According to a recent article in the New York Times, some immigrants and people living below the poverty line in this country are turning to flea markets and providers outside of the mainstream medical community to find alternative treatments for preventing or healing of COVID-19. Those markets and “wellness” centers are becoming more popular, due to lack of access to reputable medical care, language barriers or mistrust of the healthcare system. The article discussed several treatments, or interventions, from dexamethasone steroid injections to vitamin C infusions. We reached out to Mangala Narasimhan, MD, a critical-care doctor who’s been treating COVID-19 patients at Northwell Health in New York to find out which of these treatments might be harmful to your health and your wallet.
MedShadow: The article reported on patients getting dexamethasone injections at outdoor flea markets and through unscrupulous health-care providers. Please explain what dexamethasone injections are for, and how they can help or hurt patients.
Narasimhan: We use dexamethasone injections for patients with severe COVID who are in the hospital requiring oxygen. The RECOVERY trial [whose results were published in the New England Journal of Medicine in February 2021] showed that that’s the patient population that benefits from them. Outpatients who didn’t need oxygen who were getting dexamethasone in the RECOVERY trial did worse than if they [hadn’t] gotten dexamethasone.
A lot of these patients who are looking for this care are diabetics. Dexamethasone is going to make their blood sugars get out of control and leave them open to other infections. It can cause harm, not just for [those with] COVID, but for those with other diseases.
The risks of dexamethasone in a patient population that isn’t supersick with COVID are greater than its benefits. You don’t need to suppress the immune system, [which is what dexamethasone does,] unless you’re in the cytokine storm phase, [in which] you’re going into ARDS (acute respiratory distress syndrome) and require oxygen.
MedShadow: Does taking hydroxychloroquine prevent or treat COVID?
Narasimhan: We saw a lot of people who were on hydroxychloroquine when we were using it last March and April , who had a lot of problems . . . [like abnormal heart rhythms] . . . . We know that that could lead to arrhythmias and sudden death. We saw a lot of that in that first wave when we were using it a lot. It is not a benign drug at all, and it can interfere with other drugs that [patients] might be taking for other reasons.
MedShadow: What drugs interact with hydroxychloroquine?
Narasimhan: It’s a long list. Some of the ones that stand out would be antibiotics, which can also [interfere with your heart rhythm]. If you happen to be put on antibiotics, like Levaquin, the combination of that with hydroxychloroquine could be deadly. It does not help against COVID and it can be very harmful.
MedShadow: That’s good to know because antibiotics were also mentioned in the New York Times article. The next one I’d like to discuss is peptide therapy.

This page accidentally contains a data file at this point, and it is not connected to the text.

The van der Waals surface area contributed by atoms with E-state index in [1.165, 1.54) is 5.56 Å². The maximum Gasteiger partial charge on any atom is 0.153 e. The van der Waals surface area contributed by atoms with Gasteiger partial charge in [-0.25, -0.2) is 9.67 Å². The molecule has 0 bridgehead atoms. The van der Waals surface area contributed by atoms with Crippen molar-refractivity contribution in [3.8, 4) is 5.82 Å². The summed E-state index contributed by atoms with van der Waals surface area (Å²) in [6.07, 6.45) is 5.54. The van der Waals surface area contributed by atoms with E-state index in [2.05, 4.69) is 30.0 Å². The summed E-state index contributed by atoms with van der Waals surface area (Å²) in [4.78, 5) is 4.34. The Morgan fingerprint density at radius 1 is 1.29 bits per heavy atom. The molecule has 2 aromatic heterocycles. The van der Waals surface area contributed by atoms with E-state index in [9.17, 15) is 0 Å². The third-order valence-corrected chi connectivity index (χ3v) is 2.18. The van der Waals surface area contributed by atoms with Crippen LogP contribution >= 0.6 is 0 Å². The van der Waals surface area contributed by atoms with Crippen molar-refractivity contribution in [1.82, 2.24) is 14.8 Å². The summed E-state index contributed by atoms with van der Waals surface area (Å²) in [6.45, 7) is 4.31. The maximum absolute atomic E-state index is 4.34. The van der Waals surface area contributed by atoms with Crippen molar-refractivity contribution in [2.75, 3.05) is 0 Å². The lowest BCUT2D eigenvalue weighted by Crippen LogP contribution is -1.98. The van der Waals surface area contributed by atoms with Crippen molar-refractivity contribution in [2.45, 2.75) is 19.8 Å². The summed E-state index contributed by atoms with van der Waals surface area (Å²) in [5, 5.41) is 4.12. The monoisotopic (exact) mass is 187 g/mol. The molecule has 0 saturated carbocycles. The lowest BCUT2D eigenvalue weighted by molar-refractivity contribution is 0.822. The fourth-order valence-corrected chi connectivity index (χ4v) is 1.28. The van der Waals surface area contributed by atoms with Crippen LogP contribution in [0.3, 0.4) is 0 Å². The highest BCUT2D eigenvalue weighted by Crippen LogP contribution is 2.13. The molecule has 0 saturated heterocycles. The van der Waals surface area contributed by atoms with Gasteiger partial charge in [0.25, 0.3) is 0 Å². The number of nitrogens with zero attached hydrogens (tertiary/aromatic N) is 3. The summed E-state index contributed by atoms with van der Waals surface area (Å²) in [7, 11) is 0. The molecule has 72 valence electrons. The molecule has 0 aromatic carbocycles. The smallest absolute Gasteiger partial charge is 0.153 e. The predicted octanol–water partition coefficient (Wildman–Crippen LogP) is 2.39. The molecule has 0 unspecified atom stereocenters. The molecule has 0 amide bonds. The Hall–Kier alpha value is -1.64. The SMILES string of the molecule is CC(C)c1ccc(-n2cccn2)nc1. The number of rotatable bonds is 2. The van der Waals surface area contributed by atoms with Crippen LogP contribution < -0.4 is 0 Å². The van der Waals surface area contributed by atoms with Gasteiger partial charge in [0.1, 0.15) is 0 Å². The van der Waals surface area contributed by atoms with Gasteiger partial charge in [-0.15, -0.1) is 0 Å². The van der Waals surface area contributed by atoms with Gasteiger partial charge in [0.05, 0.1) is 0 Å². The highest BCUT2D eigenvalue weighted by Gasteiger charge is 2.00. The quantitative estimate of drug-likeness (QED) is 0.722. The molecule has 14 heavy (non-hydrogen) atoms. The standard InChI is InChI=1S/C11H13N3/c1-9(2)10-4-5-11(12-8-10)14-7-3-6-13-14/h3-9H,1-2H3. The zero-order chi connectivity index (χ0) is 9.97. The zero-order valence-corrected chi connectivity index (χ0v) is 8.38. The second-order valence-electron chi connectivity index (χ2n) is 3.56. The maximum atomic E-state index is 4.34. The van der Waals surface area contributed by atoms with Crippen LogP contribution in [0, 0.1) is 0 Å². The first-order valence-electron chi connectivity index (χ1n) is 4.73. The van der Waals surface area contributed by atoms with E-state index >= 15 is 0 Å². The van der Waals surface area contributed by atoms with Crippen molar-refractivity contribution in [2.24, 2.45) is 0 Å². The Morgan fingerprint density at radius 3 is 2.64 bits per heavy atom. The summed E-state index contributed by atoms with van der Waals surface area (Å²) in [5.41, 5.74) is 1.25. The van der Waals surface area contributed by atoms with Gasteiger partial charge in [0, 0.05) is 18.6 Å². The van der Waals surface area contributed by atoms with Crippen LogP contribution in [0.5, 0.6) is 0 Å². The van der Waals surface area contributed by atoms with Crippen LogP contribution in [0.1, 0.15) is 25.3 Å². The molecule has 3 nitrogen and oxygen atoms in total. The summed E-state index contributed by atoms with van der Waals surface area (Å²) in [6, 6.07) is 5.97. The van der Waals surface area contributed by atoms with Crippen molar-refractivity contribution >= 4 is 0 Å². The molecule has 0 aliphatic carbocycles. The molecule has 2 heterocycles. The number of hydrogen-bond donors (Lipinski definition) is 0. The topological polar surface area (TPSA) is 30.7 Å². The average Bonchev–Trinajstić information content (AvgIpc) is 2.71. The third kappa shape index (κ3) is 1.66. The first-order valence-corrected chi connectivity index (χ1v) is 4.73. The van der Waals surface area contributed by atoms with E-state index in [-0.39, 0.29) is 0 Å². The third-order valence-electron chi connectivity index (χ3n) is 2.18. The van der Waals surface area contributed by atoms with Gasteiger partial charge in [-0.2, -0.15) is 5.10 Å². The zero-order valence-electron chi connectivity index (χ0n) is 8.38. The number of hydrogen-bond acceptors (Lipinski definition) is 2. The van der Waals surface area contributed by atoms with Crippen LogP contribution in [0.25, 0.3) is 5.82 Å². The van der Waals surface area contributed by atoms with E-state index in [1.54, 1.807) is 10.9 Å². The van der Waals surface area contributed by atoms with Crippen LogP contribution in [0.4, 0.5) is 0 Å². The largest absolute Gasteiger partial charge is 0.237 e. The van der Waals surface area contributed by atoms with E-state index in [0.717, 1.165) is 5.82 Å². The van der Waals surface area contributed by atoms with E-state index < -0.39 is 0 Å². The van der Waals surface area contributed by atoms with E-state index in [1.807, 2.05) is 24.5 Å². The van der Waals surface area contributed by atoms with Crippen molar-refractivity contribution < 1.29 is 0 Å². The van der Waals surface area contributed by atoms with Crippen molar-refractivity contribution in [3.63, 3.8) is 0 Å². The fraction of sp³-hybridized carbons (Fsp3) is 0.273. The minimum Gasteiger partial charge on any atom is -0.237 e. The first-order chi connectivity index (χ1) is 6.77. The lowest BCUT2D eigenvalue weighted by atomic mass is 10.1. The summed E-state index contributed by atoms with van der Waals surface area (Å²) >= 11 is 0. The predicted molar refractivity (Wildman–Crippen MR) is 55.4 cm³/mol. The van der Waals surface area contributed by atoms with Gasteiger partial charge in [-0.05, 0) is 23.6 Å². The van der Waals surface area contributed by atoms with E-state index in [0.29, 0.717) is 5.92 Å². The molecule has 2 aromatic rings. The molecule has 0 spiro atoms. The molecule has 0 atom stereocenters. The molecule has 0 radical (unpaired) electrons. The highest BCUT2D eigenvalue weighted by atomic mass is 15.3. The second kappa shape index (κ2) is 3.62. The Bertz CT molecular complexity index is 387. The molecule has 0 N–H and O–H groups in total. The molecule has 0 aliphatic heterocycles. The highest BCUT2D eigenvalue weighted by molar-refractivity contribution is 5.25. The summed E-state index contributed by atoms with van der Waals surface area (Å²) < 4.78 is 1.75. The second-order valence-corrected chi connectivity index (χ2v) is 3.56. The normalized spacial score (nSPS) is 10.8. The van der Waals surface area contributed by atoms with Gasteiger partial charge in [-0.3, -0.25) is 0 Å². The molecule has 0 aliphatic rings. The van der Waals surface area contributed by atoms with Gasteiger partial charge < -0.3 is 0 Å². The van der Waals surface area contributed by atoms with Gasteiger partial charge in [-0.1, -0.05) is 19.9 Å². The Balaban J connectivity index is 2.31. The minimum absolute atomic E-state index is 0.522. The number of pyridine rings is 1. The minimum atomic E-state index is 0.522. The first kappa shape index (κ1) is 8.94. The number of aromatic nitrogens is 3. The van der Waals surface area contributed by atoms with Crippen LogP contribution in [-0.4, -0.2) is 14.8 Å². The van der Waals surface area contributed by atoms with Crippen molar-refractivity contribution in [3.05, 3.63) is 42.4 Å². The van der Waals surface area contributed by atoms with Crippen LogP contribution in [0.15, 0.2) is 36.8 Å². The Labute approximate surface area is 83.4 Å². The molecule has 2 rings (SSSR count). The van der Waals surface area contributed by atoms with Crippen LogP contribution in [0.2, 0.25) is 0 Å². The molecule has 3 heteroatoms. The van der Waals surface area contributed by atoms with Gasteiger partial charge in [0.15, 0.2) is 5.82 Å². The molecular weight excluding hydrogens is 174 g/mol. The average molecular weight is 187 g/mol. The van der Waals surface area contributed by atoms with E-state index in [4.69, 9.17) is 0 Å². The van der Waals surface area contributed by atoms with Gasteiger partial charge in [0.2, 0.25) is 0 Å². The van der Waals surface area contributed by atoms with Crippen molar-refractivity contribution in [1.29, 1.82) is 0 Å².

Narasimhan: Peptide therapies haven’t been proven to give any benefit. We don’t know what the harms are, but anything that you’re giving through an IV (intravenous line) as an outpatient in these clinics, to me, is a very bad idea. They’re not approved [by the Food and Drug Administration (FDA)]. We don’t know what’s in them. And [by taking them,] you could be introducing nonsterile things into your body. [Because] there’s no benefit that we have seen in any way, patients can only be harmed.
MedShadow: What about zinc?
Narasimhan: Zinc, to me, is harmless. There’s been a lot of press about zinc in [relation to] COVID. I’m not as worried about zinc. It does cause some diarrhea and some mild gastrointestinal upset, but I don’t think there’s a lot of harm unless they’re giving really big megadoses of it.
MedShadow: And then vitamin B12?
Narasimhan: Vitamin B12 is relatively harmless. It’s not absorbed well, so any excess that you take probably gets urinated out. It’s just another thing that’s very cheap over-the-counter. There’s no evidence of it doing anything at all in [treating or preventing] COVID, so it doesn’t make any sense to give it.
MedShadow: As for vitamin C, the article specifically mentioned infusions as opposed to pills. Can you explain how that affects a patient?
Narasimhan: There’s a group of physicians that’s been pushing vitamin C infusions with the dexamethasone, and we did use some of it last March . We found that it caused some problems with kidney stones. In patients who are prone to get kidney stones, it can cause [them to develop]. [Vitamin C infusions] are not benign.
Plus, it is not an easy infusion to get. It’s very light-sensitive. You have to keep the [the vitamin] in the dark and at a certain temperature, so who knows if it’s being given appropriately? There were several trials that showed no benefit in COVID with vitamin C infusions. It does not help. And there’s a lot that can go wrong.
MedShadow: So what would you tell these patients?
Narasimhan: We have really, really good outpatient programs for COVID in our health system. I understand that health insurance is an issue, but [COVID care] can be done well even as an outpatient. A physician needs to be checking your vitals, your pulse ox [pulse oximeter, which tests oxygen in the blood], looking for side effects of COVID, such as ARDS or renal failure, looking for those things that really can happen.
None of these treatments that we’re talking about are part of that regimen.